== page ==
Yarden Garden: Starting a Social Enterprise Spotlight

Social entrepreneurship is the new sexy. Not only that, we and the world need social entrepreneurs. We love when people are out there making the world a better place. Let’s give some love to the social entrepreneurs and social enterprises out there that are making a difference but might not be getting all the PR and media that they deserve.

Here’s where we change that. In this feature showcase,  I choose one social entrepreneur per week and introduce them to you. So, let’s get started!

Name: Jason Coleman
Company Name: Yarden

How long in business:

10 months (less than 1 year)

What big problems are they solving?

1.Lack of health literacy and food literacy

Today, people don’t have local access to gardens or food literacy. According to Jason’s experience of losing 165 lbs by eating healthy, such as fresh vegetables that his family grew, and of seeing his nephews eat the same exact food as he was, health literacy is about the same as his was growing up and schools, all they are teaching about eating healthy much are the same diet was being fed to them.

2. Commodity Crop Farming (Food waste, water waste, massive unhealthy and unnecessary food)

65% of all home in America had a garden during World War 2 and it turned to commodity crop farming now for the purposes of turning into processing foods, which is completely unhealthy and unnecessary, and unfresh. Much of our crop fresh produce is more than 90 days old, which brings us to gases and GMOs to help all the produce, grow bigger, last longer and sustain the wear and tear distribution travel chain.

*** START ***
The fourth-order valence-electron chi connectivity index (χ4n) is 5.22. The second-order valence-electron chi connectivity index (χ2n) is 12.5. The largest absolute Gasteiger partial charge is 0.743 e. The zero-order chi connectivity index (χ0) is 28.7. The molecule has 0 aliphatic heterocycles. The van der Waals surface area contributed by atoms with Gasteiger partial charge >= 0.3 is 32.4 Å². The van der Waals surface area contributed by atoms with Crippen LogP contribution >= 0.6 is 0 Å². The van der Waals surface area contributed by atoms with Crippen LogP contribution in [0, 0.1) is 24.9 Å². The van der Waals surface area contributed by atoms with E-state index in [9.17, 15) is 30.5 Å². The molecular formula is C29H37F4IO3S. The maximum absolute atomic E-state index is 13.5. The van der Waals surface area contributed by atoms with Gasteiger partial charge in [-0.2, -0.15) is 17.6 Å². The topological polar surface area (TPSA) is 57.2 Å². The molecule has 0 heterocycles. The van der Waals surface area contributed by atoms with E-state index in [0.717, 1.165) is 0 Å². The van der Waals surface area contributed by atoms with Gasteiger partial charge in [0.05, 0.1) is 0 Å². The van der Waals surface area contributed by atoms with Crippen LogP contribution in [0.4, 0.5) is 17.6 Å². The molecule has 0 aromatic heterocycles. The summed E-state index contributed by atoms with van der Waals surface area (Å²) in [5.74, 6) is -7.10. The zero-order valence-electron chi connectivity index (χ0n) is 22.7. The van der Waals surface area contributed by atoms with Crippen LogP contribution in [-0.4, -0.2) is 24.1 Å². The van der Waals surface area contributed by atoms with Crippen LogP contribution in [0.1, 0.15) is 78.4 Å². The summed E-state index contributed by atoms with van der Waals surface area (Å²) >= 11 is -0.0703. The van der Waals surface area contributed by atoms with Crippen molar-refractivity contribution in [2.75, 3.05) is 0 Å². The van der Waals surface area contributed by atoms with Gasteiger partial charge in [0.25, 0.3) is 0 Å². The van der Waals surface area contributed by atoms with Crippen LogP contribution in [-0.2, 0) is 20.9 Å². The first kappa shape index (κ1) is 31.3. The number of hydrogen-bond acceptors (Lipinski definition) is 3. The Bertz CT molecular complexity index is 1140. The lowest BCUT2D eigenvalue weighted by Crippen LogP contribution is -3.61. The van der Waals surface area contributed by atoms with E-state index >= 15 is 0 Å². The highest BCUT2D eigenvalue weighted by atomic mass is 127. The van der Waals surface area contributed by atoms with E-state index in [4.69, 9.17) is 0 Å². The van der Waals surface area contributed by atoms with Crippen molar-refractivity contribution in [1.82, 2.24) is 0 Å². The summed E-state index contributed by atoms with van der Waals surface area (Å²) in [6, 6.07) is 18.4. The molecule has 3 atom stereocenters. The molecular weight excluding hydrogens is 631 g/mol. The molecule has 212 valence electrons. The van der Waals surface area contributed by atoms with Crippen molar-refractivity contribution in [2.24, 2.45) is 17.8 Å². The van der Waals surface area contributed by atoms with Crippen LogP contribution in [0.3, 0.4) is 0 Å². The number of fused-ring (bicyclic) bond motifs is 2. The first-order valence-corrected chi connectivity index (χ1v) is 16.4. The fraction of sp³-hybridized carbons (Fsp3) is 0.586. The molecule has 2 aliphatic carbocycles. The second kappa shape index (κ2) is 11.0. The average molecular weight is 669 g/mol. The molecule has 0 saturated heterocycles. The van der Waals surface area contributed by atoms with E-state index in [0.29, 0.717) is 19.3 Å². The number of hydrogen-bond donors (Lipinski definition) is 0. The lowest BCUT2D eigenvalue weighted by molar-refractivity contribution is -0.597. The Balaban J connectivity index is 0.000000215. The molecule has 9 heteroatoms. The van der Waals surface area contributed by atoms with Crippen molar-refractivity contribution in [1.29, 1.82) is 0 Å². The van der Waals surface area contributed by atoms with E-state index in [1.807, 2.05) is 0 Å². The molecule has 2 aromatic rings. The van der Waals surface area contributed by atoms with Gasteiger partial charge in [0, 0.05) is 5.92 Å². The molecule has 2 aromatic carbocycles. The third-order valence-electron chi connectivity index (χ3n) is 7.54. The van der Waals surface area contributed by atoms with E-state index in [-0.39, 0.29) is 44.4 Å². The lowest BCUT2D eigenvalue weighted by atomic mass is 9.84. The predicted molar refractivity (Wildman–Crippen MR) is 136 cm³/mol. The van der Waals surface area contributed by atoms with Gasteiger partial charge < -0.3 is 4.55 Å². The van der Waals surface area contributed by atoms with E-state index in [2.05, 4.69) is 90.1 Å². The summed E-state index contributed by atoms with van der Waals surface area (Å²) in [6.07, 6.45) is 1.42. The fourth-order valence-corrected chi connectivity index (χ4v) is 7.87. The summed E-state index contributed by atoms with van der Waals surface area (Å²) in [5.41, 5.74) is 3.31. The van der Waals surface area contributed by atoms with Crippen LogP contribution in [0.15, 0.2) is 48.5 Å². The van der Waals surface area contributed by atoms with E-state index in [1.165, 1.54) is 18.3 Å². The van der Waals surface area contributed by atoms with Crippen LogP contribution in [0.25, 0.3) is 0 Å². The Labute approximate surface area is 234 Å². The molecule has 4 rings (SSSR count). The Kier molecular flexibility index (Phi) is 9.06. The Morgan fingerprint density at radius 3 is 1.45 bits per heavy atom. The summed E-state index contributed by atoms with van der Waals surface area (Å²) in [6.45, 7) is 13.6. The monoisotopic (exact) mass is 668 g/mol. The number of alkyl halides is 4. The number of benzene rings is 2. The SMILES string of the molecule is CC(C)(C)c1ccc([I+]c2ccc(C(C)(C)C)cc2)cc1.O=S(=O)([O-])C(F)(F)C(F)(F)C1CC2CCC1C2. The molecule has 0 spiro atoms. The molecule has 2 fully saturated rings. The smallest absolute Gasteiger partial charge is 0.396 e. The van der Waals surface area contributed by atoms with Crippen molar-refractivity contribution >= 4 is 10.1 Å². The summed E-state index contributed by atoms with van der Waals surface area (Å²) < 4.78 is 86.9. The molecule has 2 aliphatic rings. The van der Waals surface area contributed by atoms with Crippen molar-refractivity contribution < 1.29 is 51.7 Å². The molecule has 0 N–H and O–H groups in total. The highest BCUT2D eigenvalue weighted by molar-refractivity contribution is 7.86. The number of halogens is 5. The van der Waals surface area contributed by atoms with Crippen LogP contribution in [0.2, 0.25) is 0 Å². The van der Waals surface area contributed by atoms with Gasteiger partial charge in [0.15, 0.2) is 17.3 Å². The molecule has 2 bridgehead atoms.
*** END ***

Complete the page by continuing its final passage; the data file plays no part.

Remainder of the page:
Commodity crop farming leads mono crop culturing with high usage of pesticide and the distribution for those crops requires millions of gallons of fuel per year to burn lean to go to the atmosphere. All these problems that we have, climate change, water waste and food waste, human health awareness, need to be addressed in an impressive but practical way.

How are they solving these problems?

Yarden is a home gardening platform for people who want edible gardens. Yarden maintains gardens that their customers own, harvests their produce, and set it at the door steps ready to eat. The “Yardeners” handle that distribution and are out maintaining the gardens weekly, and they also harvest and pack produce.

The reality is that people grow vegetables in their gardens without proper knowledge so it ends up ruining the vegetables and wasting water. On the contrary, “Yardners” are professional. They know how to grow vegetables and herbs, so to the customers, the gardening gets done without too much effort. All they need to do is just to decide what to do with the produce, which is trade and eat it, sell it to the restraints, or give it away to the charity to the local food bank.

Yarden decreases food waste, water usage, pesticide usage, the greenhouse gases due to food distribution, and increases health and human wellness, food circulating in the community, and job creation.

Yarden’s customers have the option of getting a Mediterranean, East Indian & Asian, or an American Liberty garden with all the corresponding vegetables and herbs that can be found on the homepage.

Why should we pay attention to them?

Yarden has under 50 customers in the Bay Area and 98% of the customer satisfaction rate.
Since they grow 50 pounds per every 100 square feet of garden with high maintenance gardening, Yarden encourages their customers to donate their produce to the local food banks and 100% of their customers donate 20% of their produce to the local food banks in Alameda County. They are very excited that their customers are conscious enough to respond to that accordingly.

[Related] You might also be interested in checking out our top 7 socially aware clothing companies to look out for.

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